Annual flowers are a beautiful way to bring a burst of color to your garden. Though you do have to replant annuals each year, they are rewarding flowers to grow, and there are dozens of choices. Explore six of the longest-blooming annual flowers you need to plant in your garden this year!
While technically an herbaceous perennial, calibrachoas are often treated as annuals. At first glance, these flowers look like miniature petunias. They come in assorted colors, including blue, purple, and yellow. Some hybrid types even come in striped varieties.
They grow up to 10 inches tall and appreciate a mix of full sunshine and partial shade. They bloom in June, continuing through the summer until the first frost.
You can identify celosias by their bright flame-shaped flower heads that commonly attract bumblebees. These flowers come in many vivid colors, including burgundy, orange, and magenta. With the right conditions, including plenty of sunshine, they can grow up to 3 feet tall, so give them lots of growing space. Celosias bloom from summer (June) until the first frost.
Pro Tip: Celosia leaves, stems, and young flowers are edible. When the plant matures, its leaves taste similar to spinach. However, once the plant is fully developed, the leaves turn bitter.
3. Carolina Geranium
If you’re looking to build a more low-maintenance garden, Carolina geraniums are the annual flower for you. They are very resilient flowers that can survive heat and dry spells. They grow pretty low to the ground and don’t mind extra sun as they bloom.
Their five-petaled flower heads grow in white or pink clusters. Carolina geraniums have a blooming period that starts as early as March and lasts through the end of July, making them one of the earliest annuals to bloom in the new year.
4. Garden Cosmos
Garden cosmos grow in bright pink and white clusters and bloom all summer until fall. These annuals can grow up to 6 feet tall. Their height and large petals make them vibrant statement flowers to include in your garden.
Pro Tip: It can take up to seven weeks for these flowers to bloom if you grow them from seeds. Keep this in mind when scheduling your planting. Start early or even sow your seeds indoors for a spring gardening head-start!
5. Sweet Pea
Annual sweet peas are best known for their refreshing and sweet scent. These types of sweet peas can grow up to 10 feet tall, with thick petals and vine-like stems. For this reason, it’s a good idea to grow them alongside a garden lattice or gate; They’ll be able to climb along it for extra support.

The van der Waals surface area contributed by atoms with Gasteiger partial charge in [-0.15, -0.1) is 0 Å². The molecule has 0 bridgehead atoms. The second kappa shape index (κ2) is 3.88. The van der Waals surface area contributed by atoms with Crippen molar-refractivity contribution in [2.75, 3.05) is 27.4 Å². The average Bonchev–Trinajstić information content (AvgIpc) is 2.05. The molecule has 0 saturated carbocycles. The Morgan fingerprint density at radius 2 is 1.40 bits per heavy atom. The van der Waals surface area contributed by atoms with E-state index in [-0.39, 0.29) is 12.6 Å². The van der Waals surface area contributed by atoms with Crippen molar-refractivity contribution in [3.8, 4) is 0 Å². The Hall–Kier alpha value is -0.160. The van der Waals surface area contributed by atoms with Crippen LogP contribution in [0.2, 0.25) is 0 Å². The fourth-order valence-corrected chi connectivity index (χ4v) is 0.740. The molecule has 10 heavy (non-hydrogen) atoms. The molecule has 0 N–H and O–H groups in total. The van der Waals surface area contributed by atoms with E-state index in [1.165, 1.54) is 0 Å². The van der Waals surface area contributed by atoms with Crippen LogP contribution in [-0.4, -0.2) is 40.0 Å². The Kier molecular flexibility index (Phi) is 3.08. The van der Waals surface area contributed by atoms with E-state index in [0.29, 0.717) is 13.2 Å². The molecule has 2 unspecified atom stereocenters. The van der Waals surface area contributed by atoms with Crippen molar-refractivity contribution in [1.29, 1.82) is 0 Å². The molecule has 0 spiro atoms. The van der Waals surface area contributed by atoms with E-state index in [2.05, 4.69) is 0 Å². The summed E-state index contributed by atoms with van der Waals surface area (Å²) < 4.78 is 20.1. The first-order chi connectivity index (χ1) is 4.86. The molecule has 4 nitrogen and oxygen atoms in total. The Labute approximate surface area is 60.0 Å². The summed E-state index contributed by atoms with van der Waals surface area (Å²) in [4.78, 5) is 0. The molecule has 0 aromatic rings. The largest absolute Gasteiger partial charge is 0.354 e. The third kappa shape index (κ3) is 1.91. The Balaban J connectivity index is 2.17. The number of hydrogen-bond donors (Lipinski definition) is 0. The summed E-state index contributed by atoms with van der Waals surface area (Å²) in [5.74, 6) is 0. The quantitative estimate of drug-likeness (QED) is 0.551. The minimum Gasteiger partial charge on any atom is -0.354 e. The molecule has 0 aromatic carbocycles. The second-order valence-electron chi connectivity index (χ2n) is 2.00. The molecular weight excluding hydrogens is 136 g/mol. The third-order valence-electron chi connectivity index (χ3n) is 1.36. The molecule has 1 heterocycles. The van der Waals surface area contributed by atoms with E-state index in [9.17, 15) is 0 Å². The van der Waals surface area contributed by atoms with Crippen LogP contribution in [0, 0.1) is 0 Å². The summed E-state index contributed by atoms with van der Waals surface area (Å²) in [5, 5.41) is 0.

These flowers appreciate bright sun and develop pink, purple, and white petals. In colder climates (zones 8 to 10), sweet peas have a very long blooming period that starts in March and continues through the summer until August. If you live in a milder climate it’s possible to enjoy their blooms year-round.
Snapdragons are fun-looking flowers that grow petals in the shape of a mouth. They also bloom in almost every color of the rainbow, including red, orange, pink, and violet. They love the sun and can grow anywhere between 6 inches to 3 feet tall.
Snapdragons also have a strong floral fragrance that attracts bumblebees. Their blooming period starts in the early summer and continues through the fall.
Fun Fact: These flowers grow as perennials in the wild.
Why Plant Annual Flowers?
Now that you’ve learned about which longest-blooming annual flowers to add to your garden, it’s also valuable to know what makes annuals so remarkable.
They Attract Pollinators
By choosing annual flowers, you can support local biodiversity by attracting pollinators! Birds, bees, and butterflies will appreciate the abundance of pollen (protein and fat) and nectar (sugar) for energy from your plants.
They Offer More Bloom for Your Buck
At first thought, perennial flowers allow you to get the most out of your money because of their yearly return. However, it takes quite a few weeks for them to emerge from their winter hibernation, and they won’t stick around for long after. Planting annuals intermittently around your perennials allows you to fill your garden space with a continuous pop of color while waiting for your perennials to bloom.
They Allow for Garden Design Flexibility
Because annual flowers only stick around for the season, you’ll have lots of freedom when planning your garden design from year to year. You can easily remove their roots from your garden bed at the end of the season. You won’t be tied down if you want to try something different with your garden layout or location next year. Better yet, there are even annuals that bloom in winter and spring! This is because cooler evenings and seasonal temperature drops can promote flowering.
Enjoy the Colorful Seasons Ahead
These six annual flowers are some of the longest-blooming plants to add to your garden space this year. You can plant them in your garden bed, containers, windowsill boxes, or decorative pots. No matter which annual flowers you choose, their bright petals will paint more color into your garden.
Which annual flowers will you be planting in your garden this year? Help inspire others by sharing your gardening ideas below!